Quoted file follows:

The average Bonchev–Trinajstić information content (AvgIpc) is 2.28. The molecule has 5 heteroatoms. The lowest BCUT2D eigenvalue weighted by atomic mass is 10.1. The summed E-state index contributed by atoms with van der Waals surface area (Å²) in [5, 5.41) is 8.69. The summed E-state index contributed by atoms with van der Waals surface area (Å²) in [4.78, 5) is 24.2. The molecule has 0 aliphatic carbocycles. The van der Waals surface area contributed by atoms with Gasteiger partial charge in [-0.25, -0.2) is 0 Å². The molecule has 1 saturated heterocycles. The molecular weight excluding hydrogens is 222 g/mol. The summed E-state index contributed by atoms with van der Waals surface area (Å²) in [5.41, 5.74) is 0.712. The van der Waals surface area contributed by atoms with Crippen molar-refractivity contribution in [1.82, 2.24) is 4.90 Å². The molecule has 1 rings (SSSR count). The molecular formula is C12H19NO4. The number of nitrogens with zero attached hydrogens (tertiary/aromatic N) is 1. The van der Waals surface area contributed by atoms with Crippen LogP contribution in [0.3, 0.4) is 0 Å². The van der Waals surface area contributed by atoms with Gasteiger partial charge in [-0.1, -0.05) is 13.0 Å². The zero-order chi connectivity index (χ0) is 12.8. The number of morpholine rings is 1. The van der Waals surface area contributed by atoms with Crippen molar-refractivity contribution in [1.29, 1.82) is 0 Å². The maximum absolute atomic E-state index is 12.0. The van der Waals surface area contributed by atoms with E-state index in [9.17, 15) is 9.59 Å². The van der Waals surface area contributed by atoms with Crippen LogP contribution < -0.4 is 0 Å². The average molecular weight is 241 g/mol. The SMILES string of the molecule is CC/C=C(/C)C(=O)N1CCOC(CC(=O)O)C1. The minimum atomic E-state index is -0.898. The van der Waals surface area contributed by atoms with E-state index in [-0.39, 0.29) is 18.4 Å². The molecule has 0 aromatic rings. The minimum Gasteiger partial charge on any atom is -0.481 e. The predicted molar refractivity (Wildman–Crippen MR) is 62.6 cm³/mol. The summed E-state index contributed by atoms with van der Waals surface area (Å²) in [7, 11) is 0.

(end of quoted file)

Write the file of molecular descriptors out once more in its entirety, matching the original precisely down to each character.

The average Bonchev–Trinajstić information content (AvgIpc) is 2.28. The molecule has 5 heteroatoms. The lowest BCUT2D eigenvalue weighted by atomic mass is 10.1. The summed E-state index contributed by atoms with van der Waals surface area (Å²) in [5, 5.41) is 8.69. The summed E-state index contributed by atoms with van der Waals surface area (Å²) in [4.78, 5) is 24.2. The molecule has 0 aliphatic carbocycles. The van der Waals surface area contributed by atoms with Gasteiger partial charge in [-0.25, -0.2) is 0 Å². The molecule has 1 saturated heterocycles. The molecular weight excluding hydrogens is 222 g/mol. The summed E-state index contributed by atoms with van der Waals surface area (Å²) in [5.41, 5.74) is 0.712. The van der Waals surface area contributed by atoms with Crippen molar-refractivity contribution in [1.82, 2.24) is 4.90 Å². The molecule has 1 rings (SSSR count). The molecular formula is C12H19NO4. The number of nitrogens with zero attached hydrogens (tertiary/aromatic N) is 1. The van der Waals surface area contributed by atoms with Crippen LogP contribution in [0.3, 0.4) is 0 Å². The van der Waals surface area contributed by atoms with Gasteiger partial charge in [-0.1, -0.05) is 13.0 Å². The zero-order chi connectivity index (χ0) is 12.8. The number of morpholine rings is 1. The van der Waals surface area contributed by atoms with Crippen molar-refractivity contribution in [1.29, 1.82) is 0 Å². The maximum absolute atomic E-state index is 12.0. The van der Waals surface area contributed by atoms with E-state index in [9.17, 15) is 9.59 Å². The van der Waals surface area contributed by atoms with Crippen LogP contribution < -0.4 is 0 Å². The average molecular weight is 241 g/mol. The SMILES string of the molecule is CC/C=C(/C)C(=O)N1CCOC(CC(=O)O)C1. The minimum atomic E-state index is -0.898. The van der Waals surface area contributed by atoms with E-state index in [-0.39, 0.29) is 18.4 Å². The molecule has 0 aromatic rings. The minimum Gasteiger partial charge on any atom is -0.481 e. The predicted molar refractivity (Wildman–Crippen MR) is 62.6 cm³/mol. The summed E-state index contributed by atoms with van der Waals surface area (Å²) in [7, 11) is 0.